A team of scientists from the Icahn School of Medicine at Mount Sinai, Weill Cornell Medical College, Cold Spring Harbor Laboratory, European Molecular Biology Laboratory, and other institutions published the first analysis of a diploid human genome produced by combining single-molecule technologies.
Lead authors Matthew Pendleton, Robert Sebra, Andy Pang, and Ajay Ummat, along with their colleagues, report that integrating results from different technology platforms led to significant improvements in contiguity, with scaffold N50 values nearly 30 Mb. The high-quality assembly also allowed the team to find complex structural variants that can’t be detected in assemblies produced from short-read data.
The scientists used SMRT® Sequencing from Pacific Biosciences as well as genome maps from BioNano Genomics. “Our work shows that it is now possible to integrate single-molecule and high-throughput sequence data to generate de novo assembled genomes that approach reference quality,” they report.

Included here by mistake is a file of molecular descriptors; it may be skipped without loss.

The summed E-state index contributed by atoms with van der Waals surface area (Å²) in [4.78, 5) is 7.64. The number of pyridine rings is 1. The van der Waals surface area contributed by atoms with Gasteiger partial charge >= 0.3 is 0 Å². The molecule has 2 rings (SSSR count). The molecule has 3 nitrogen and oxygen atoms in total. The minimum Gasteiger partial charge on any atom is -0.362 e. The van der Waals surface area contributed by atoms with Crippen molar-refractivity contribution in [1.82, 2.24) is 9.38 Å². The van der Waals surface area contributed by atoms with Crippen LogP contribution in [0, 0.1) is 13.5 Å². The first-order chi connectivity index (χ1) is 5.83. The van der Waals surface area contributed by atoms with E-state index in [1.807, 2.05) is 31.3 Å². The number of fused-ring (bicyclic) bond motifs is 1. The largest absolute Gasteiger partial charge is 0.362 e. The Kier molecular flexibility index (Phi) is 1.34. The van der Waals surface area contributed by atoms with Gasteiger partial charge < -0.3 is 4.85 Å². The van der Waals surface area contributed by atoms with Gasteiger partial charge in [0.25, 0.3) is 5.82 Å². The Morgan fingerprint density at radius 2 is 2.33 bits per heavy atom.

In the study, which sequenced the well-characterized NA12878 genome, scientists used BluePippin to perform size selection prior to SMRT Sequencing. By removing DNA fragments smaller than 7 Kb, the team generated extraordinarily long reads with the PacBio platform. “Without selection, smaller 2000 – 7000 bp molecules dominate the zero-mode waveguide loading distribution, decreasing the sub-readlength” that can be achieved with the sequencer, the authors write in the supplementary materials.
For more, check out the full paper here: “Assembly and diploid architecture of an individual human genome via single-molecule technologies.”